Coffee and Espresso? Which is the best for you?
Before we delve into the difference between coffee and espresso, let us just remind everyone that it’s ‘espresso’ not ‘expresso’. Although if an ‘expresso’ is a shot of coffee that arrives at the speed of lightning, perhaps this word should be officially added to popular vernacular.
Now we have that out of the way, let’s have a chat about the difference between coffee and espresso. Recently, pour-over coffee has become cool (we blame the hipsters) which, by proxy has placed some types of filter coffee in the same league as the coveted espresso. For decades espresso was viewed as a superior way to drink coffee. Just ask any Australian who has traveled to the United States and it’s pretty much all they’ll talk about.
Coffee snobbery aside, filter and espresso are both legitimate (and effective) ways to drink coffee, it just depends on how you like it.
Here’s a brief run down of the differences between coffee and espresso so you have all the information you need to make an informed decision.
They have the same origin
All coffee and espresso comes from coffee beans and they’re even roasted in much the same manner. Even though you may see the words ‘espresso’ on a bag of coffee beans that doesn’t mean they’re specific espresso beans, it’s simply referring to the suggested brew method of the coffee.
They’re brewed differently
Espresso is brewed via the extraction method, requiring pressure to force hot water through coffee grounds to make an espresso shot. The easiest way to make espresso coffee is with a machine, like a coffee machine you see at cafes or pod/capsule machines you can use in your own home. You can also make espresso with hand presses like an Aeropress. Any kind of coffee that is made with hot water and pressure is essentially ‘espresso’ coffee.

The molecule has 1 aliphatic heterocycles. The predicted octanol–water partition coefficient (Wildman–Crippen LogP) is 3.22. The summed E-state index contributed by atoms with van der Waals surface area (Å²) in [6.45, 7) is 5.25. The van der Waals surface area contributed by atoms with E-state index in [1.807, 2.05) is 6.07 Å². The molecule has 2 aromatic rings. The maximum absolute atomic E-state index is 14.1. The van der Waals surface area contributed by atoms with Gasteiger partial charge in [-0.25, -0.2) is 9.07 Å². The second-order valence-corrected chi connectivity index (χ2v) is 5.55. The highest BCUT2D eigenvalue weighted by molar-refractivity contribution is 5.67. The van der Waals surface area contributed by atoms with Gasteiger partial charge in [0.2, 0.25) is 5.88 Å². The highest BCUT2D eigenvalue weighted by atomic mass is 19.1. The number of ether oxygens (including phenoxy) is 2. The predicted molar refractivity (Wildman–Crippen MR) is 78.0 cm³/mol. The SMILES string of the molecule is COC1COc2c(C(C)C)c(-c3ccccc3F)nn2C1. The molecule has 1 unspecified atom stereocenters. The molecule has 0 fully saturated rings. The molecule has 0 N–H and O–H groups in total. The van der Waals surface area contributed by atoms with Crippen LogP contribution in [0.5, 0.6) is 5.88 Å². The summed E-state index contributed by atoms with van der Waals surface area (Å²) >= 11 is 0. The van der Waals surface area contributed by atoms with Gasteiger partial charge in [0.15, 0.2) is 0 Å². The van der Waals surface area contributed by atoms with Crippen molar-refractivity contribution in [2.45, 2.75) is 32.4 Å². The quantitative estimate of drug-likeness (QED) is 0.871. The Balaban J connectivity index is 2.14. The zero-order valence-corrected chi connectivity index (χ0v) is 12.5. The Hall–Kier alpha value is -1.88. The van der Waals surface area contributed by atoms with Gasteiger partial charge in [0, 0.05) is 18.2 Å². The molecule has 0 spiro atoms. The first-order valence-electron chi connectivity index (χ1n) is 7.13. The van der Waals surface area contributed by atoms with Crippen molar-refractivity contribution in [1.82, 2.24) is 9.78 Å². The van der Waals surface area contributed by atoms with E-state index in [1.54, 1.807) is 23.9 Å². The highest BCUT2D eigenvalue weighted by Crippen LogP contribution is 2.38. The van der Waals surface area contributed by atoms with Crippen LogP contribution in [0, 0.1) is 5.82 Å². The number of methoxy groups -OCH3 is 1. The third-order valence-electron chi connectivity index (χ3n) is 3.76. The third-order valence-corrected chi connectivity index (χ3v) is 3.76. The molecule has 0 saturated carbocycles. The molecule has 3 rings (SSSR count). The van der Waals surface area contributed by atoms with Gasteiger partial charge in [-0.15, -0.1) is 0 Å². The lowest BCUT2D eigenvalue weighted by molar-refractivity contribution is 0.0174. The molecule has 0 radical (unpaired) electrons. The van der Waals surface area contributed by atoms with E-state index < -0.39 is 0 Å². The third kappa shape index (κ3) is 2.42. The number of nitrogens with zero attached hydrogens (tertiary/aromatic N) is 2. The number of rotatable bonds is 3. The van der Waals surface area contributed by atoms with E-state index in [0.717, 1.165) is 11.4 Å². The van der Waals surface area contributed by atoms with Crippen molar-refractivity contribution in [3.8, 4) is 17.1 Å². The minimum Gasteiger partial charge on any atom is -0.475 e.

Drip coffee is made by adding hot water over ground coffee. The water then filters or drips through the grinds making the coffee. Filter coffee has a coarser grind than espresso and the coffee it produces is in contact with the grinds for a lot longer than when espresso coffee is made. It’s difficult to prove but this may be one of the reasons why a cup of drip coffee generally has more caffeine than a single shot espresso.
Why not both? Sometimes you might be in the mood for a drip coffee and other times you might be hankering for an espresso. They have different characteristics and each provide a different coffee drinking experience. Having said that, if you need a quick fix, espresso is the way to go as the pressure method is super quick. Brewing coffee takes a bit more patience so maybe save filter coffee for days when you’re no so desperate for your morning cuppa. This logic also applies to cafes. If you order a fancy filter coffee, you’ll be waiting a lot longer for your cup of joe than anyone who ordered a latte.
Which one has more caffeine?
This is a very valid question, particularly if you consume coffee for the buzz. It’s difficult to tell which one has more caffeine because it comes down to the beans and how much caffeine they contain and the way they’re brewed. On average a cup of drip coffee will have more caffeine that an espresso shot but that has a lot do to with size. Espresso has a higher concentration of caffeine per millilitre than drip coffee but people generally consume a lot less of it. It’s also important to remember that each cup of drip coffee will have a different amount of caffeine in it, so sometimes you’ll get a decent buzz from your afternoon cup and sometimes it has no effect. The jury is really out on the caffeine argument so just go with whichever one you prefer.